The United States District Court for the District of Massachusetts recently granted summary judgment for the defendant employer on claims of disability and gender discrimination, retaliation, and infliction of emotional distress filed by an employee. Morgan, Brown & Joy’s representation of the employer in this case was successful – the Court dismissed all of the employee’s claims.
The Plaintiff, an employee of Home Depot U.S.A., Inc., claimed Home Depot discriminated against him because of his alleged disability (anxiety and depression) and gender (male) when it failed to allow his schedule to be changed (starting an hour earlier and ending an hour earlier). Plaintiff sought this change to accommodate his daughter’s new bus schedule. Home Depot denied each of Plaintiff’s claims and produced evidence that his alleged disability did not substantially impair any of his major life activities, and, even if it did, the requested schedule change was to accommodate his daughter’s schedule, not his disability. Home Depot argued Plaintiff’s gender and retaliation claims failed because he did not suffer from an adverse employment action, and, with regard to the gender claim, he could point to no female employees in the same position who were allowed the type of schedule change that he was denied.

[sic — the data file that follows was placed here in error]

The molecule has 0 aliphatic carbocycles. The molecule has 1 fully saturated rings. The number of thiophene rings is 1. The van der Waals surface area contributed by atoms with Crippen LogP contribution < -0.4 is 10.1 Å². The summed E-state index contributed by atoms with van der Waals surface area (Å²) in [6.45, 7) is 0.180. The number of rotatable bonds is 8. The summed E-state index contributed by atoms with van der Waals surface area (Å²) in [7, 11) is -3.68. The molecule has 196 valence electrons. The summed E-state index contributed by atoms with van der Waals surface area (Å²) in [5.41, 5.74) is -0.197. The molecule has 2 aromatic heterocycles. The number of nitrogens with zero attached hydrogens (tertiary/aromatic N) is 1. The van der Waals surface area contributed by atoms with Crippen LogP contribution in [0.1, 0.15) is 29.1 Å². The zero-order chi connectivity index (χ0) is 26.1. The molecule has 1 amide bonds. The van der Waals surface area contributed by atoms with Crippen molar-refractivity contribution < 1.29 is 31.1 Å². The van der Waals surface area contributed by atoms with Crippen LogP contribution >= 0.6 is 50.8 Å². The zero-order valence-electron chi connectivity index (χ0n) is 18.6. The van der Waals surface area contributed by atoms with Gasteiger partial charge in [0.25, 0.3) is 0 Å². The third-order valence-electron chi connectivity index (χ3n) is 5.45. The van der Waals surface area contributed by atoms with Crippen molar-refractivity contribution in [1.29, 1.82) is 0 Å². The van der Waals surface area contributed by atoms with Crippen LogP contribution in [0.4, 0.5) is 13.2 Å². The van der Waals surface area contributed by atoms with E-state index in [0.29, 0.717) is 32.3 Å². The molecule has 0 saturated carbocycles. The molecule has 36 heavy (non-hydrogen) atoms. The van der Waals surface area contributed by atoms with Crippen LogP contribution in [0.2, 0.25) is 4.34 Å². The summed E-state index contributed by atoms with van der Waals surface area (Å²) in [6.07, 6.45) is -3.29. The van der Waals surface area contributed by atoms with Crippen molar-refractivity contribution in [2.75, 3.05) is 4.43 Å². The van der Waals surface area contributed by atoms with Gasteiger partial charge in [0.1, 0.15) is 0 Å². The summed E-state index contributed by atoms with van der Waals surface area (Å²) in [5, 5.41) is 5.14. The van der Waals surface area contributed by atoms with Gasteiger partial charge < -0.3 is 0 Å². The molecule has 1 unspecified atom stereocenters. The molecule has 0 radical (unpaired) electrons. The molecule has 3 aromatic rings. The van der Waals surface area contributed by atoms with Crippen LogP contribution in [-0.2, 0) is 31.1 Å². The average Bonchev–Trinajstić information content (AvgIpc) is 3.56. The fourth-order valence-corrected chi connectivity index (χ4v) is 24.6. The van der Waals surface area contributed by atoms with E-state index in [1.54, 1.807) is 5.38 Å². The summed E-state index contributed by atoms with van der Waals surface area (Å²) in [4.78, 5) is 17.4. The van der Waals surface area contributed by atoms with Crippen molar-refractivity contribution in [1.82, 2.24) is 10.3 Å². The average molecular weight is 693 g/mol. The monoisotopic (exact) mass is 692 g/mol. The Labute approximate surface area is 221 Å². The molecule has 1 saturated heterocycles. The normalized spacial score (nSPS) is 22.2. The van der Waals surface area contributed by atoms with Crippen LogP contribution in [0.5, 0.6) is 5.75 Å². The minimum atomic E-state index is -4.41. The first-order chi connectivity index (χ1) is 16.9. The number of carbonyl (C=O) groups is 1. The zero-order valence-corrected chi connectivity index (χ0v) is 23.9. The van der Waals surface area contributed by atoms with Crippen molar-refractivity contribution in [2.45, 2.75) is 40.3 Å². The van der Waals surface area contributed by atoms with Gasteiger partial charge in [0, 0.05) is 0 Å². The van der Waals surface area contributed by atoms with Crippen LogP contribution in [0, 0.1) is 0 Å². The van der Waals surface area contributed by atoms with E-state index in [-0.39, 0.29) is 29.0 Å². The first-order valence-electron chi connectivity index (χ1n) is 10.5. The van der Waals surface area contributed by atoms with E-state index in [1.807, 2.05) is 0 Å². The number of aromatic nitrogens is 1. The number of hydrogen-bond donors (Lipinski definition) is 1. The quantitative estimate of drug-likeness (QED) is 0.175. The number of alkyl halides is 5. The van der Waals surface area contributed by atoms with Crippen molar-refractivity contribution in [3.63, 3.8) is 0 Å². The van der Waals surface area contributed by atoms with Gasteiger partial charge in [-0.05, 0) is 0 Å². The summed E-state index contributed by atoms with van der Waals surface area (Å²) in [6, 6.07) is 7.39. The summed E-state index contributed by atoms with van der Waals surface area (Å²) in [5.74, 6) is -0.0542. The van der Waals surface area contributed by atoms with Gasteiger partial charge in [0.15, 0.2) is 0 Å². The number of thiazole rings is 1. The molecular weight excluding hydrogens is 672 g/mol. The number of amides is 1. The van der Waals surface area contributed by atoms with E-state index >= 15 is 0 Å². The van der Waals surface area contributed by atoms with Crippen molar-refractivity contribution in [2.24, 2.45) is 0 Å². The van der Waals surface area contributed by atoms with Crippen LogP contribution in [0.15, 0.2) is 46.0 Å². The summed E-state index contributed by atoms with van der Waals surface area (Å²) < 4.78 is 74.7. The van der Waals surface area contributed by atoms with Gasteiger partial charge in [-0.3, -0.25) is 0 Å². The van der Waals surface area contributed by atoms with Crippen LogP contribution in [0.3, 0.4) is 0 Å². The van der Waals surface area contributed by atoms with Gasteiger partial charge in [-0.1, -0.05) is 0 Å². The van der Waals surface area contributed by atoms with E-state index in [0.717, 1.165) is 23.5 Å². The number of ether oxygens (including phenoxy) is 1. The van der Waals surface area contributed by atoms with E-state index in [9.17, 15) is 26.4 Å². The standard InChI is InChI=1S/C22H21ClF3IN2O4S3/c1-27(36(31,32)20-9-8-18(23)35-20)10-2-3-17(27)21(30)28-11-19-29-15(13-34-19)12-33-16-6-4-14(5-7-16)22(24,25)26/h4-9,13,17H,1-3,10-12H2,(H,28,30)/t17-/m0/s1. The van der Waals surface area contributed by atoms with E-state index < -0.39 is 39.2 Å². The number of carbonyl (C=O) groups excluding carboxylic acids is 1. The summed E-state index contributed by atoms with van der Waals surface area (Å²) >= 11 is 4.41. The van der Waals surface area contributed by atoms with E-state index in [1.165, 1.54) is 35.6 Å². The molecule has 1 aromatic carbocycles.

The United States District Court allowed summary judgment, dismissing each of Plaintiff’s claims. The Court found that the Plaintiff was not substantially limited in any of his major life activities by his anxiety and depression and that, even if he had been, it was not unreasonable for Home Depot to refuse to change his schedule. The Court also found the Plaintiff had no evidence that he suffered the adverse employment action vital to his claims of gender discrimination and retaliation. Finally, Plaintiff’s claim of intentional infliction of emotional distress was barred by law.
Robert P. Joy, Joseph P. McConnell, and Tracy Thomas Boland represented the defendant employer in the case. A copy of the decision can be found here.